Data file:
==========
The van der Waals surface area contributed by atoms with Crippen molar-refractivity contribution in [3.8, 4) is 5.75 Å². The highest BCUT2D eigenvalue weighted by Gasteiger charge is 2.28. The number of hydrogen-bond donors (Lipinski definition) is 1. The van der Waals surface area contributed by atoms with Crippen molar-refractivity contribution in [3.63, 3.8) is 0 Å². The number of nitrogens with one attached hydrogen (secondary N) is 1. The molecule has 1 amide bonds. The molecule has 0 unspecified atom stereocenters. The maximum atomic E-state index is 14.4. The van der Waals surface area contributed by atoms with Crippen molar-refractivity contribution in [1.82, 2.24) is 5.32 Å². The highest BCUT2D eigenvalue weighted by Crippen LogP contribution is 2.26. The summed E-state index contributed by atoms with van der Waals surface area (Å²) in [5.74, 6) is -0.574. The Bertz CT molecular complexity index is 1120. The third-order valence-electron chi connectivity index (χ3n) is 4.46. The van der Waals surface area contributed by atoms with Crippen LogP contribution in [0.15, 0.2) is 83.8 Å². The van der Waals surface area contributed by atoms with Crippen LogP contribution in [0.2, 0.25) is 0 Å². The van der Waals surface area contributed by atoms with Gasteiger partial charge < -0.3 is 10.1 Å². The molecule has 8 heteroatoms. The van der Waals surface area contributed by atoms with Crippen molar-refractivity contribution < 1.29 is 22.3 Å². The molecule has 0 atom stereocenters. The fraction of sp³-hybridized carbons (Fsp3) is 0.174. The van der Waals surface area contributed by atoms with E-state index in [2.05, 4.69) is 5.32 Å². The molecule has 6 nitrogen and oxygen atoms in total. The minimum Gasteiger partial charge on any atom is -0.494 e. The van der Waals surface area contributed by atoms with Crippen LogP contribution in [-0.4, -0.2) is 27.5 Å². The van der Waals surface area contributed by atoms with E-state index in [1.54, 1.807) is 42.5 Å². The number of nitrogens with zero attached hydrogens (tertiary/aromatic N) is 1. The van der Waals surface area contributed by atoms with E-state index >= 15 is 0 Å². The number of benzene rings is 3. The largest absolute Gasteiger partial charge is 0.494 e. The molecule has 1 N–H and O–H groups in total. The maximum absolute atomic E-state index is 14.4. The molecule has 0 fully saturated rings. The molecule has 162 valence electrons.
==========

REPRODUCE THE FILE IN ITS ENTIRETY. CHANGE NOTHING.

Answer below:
The van der Waals surface area contributed by atoms with Crippen molar-refractivity contribution in [3.8, 4) is 5.75 Å². The highest BCUT2D eigenvalue weighted by Gasteiger charge is 2.28. The number of hydrogen-bond donors (Lipinski definition) is 1. The van der Waals surface area contributed by atoms with Crippen molar-refractivity contribution in [3.63, 3.8) is 0 Å². The number of nitrogens with one attached hydrogen (secondary N) is 1. The molecule has 1 amide bonds. The molecule has 0 unspecified atom stereocenters. The maximum atomic E-state index is 14.4. The van der Waals surface area contributed by atoms with Crippen molar-refractivity contribution in [1.82, 2.24) is 5.32 Å². The highest BCUT2D eigenvalue weighted by Crippen LogP contribution is 2.26. The summed E-state index contributed by atoms with van der Waals surface area (Å²) in [5.74, 6) is -0.574. The Bertz CT molecular complexity index is 1120. The third-order valence-electron chi connectivity index (χ3n) is 4.46. The van der Waals surface area contributed by atoms with Crippen LogP contribution in [0.15, 0.2) is 83.8 Å². The van der Waals surface area contributed by atoms with Crippen LogP contribution in [0.2, 0.25) is 0 Å². The van der Waals surface area contributed by atoms with Gasteiger partial charge < -0.3 is 10.1 Å². The molecule has 8 heteroatoms. The van der Waals surface area contributed by atoms with Crippen molar-refractivity contribution < 1.29 is 22.3 Å². The molecule has 0 atom stereocenters. The fraction of sp³-hybridized carbons (Fsp3) is 0.174. The van der Waals surface area contributed by atoms with E-state index in [2.05, 4.69) is 5.32 Å². The molecule has 6 nitrogen and oxygen atoms in total. The minimum Gasteiger partial charge on any atom is -0.494 e. The van der Waals surface area contributed by atoms with Crippen LogP contribution in [-0.4, -0.2) is 27.5 Å². The van der Waals surface area contributed by atoms with E-state index in [1.54, 1.807) is 42.5 Å². The number of nitrogens with zero attached hydrogens (tertiary/aromatic N) is 1. The van der Waals surface area contributed by atoms with E-state index >= 15 is 0 Å². The number of benzene rings is 3. The largest absolute Gasteiger partial charge is 0.494 e. The molecule has 1 N–H and O–H groups in total. The maximum absolute atomic E-state index is 14.4. The molecule has 0 fully saturated rings. The molecule has 162 valence electrons.